The core of being an AUNE student is about service and becoming a motivated and positive catalyst in communities across the world.Â Our goal, after all, is nothing short of changing the world — one business, one classroom, and one community at a time.Â We want to share with you the stories of a few of our students and alumni who have already begun this work.Â Prepare to be inspired. Â
A Measure of Hope
Nearly 7,000 miles from his home in Rwanda, Apollinaire William is pursuing a PhD in Environmental Studies at Antioch University New England to help his country cope with deadly floods. â€œEvery year rivers in the north and west of Rwanda flood,â€ Apollinaire said. â€œThere is damage to crops and houses, cattle die, and people die.â€ Apollinaire studied the problem for years as a conservationist at the National University of Rwanda. There he collaborated with AUNE faculty member Beth Kaplin, whose work on tropical ecology brings her to Africa frequently. He was impressed with Bethâ€™s attitude that lasting solutions must be interdisciplinary and involve the community. â€œIâ€™m going to use a participatory approach to conduct my study,â€ Apollinaire said. â€œI came to realize that the community has a body of knowledge that we never tap into.Â Most of the time scientists go into the field, collect data, and publish articles. No one from the community collaborates or reads the articles, yet the community are the ones to pay the bill, the ones who suffer those disasters.â€
When it came time to enter a PhD program to study watershed monitoring and management, Apollinaireâ€™s choice was clear. â€œI looked at programs in Europe, and other programs in the United States,â€ he said. â€œSome are good, but none are so interdisciplinary.Â AUNEâ€™s program touches on science, economics, environmental issues, and the human dimension. You need to bring in different disciplines, people with different skills, in order to work together and come up with strong, robust, and durable solutions.â€
As an AUNE scholarship recipient, Apollinaire is deeply aware that donors to the school are also powerful partners in finding solutions.Â â€œTo those who contribute to Antioch, I say: You are making a right and wise decision,â€ he said.Â â€œBy donating to Antioch, you donate to the future of the world, and you will reap the benefits as well.â€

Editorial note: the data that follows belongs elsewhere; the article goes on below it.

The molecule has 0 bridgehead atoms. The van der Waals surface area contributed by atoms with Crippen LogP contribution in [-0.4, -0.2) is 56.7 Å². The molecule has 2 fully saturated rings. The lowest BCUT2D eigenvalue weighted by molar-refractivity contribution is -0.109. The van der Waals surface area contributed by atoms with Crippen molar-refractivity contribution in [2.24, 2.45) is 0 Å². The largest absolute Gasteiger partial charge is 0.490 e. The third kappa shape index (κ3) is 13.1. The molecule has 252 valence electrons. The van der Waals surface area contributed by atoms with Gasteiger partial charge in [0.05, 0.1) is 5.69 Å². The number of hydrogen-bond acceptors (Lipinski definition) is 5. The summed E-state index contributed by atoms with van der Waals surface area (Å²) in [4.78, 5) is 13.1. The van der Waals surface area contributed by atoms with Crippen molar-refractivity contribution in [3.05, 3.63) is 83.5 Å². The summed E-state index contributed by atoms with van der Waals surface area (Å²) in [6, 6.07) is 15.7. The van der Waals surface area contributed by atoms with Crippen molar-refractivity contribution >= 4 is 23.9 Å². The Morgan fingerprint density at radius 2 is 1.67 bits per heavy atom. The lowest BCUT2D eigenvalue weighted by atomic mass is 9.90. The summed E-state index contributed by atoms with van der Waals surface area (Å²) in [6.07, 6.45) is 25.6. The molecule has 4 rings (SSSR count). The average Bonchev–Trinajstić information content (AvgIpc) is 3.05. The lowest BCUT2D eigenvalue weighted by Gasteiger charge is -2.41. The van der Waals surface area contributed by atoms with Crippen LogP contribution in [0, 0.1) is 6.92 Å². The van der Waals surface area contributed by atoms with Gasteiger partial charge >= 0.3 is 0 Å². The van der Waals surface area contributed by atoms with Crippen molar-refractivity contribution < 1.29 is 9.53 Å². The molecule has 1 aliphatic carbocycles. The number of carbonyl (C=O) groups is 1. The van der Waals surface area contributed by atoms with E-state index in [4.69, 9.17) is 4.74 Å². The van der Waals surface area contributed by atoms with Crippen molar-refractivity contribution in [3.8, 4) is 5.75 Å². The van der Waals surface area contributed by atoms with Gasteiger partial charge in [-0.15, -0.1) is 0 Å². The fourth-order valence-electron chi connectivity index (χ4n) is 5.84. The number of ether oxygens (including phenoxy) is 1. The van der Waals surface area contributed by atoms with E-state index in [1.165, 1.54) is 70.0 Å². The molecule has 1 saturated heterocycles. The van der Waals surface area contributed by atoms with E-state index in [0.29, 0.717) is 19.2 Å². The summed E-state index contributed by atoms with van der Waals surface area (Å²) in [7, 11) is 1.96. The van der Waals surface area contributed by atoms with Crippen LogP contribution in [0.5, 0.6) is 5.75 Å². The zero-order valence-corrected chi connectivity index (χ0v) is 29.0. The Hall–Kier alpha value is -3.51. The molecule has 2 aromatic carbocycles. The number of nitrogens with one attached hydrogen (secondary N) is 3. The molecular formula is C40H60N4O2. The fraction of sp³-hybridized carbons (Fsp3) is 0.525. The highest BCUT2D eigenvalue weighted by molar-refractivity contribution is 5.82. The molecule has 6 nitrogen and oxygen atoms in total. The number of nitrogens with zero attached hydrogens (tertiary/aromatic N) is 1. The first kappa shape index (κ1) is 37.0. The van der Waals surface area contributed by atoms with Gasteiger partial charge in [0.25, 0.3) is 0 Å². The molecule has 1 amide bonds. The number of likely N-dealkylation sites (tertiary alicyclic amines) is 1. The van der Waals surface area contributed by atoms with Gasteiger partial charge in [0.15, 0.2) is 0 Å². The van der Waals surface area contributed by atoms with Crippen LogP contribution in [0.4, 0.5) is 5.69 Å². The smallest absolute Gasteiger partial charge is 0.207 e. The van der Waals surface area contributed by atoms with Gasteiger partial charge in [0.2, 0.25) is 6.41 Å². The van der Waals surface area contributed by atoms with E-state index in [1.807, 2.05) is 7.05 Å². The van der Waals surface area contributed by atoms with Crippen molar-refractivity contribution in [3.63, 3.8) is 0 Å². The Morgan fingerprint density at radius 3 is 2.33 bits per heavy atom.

Candy Lo, MA ’12Â MA Dance Movement Therapy
Dance Isnâ€™t Just About Dancing
As sometimes happens, it was a catastrophe that changed Hang Yin Candy Loâ€™s life. She was pursuing her entertainment career, working as a vocalist at Hong Kong Disneyland, when the Sichuan earthquake in China occurred. â€œAs a performer I could go and sing and dance with the kids, but I knew I could do so much moreâ€ for the survivors of the quake, she said. â€œBut I would need the proper training.â€
Read more about Hang Yin Candy Lo.
Thomas Doherty, PsyD ’02 PsyD Program
Linking Personal Health to the Health of the Planet
If you ask Thomas Doherty, PsyD â€™02, about sustainability, youâ€™ll get an answer that encompasses more than environmental or systems concerns. Individual health and behavior are the necessary primary considerations without which discussions of these broader issues will be incomplete. Thomasâ€™s career path has led him back to an earlier focus on the individual and the environment, and he now managesÂ Sustainable Self, a therapy practice in Portland, Oregon, helping clients integrate environmental values into their personal health. â€œPsychologists are experts in moods and emotions, in identity and in changing behaviors; environmental issues affect people on just those levels.â€
Read more about Thomas Doherty.
Hedda Herzog, MEd ’74Â MEd Elementary Teacher Certification
Early AUNE Student Becomes Teacher for the Underpriviledged
Less than two years ago, Hedda Herzog was teaching a summer school session for youngsters about to enter first grade when she and a co-worker noticed that one girl had stopped attending classes. Soon after, a classmate casually commented that the girlâ€™s father had been murdered. Hedda was saddened, but not shocked. Such incidents occur more often than wanted in the community.
Read more about Hedda Herzog.
Fernando Garcia, MBA ’11 Organizational and Environmental Sustainability
Redefining Personal Success
For a man in his early thirties, Fernando Garcia has seen a lifetime of highs and lows. He has covered many miles and a full spectrum of life lessons. Born in Los Angeles to parents who migrated from Mexico, he endured their divorce, his fatherâ€™s estrangement and his motherâ€™s death by the time he was 19 years old. Within five years he would graduate from college and become a millionaire.
Read more about Fernando Garcia.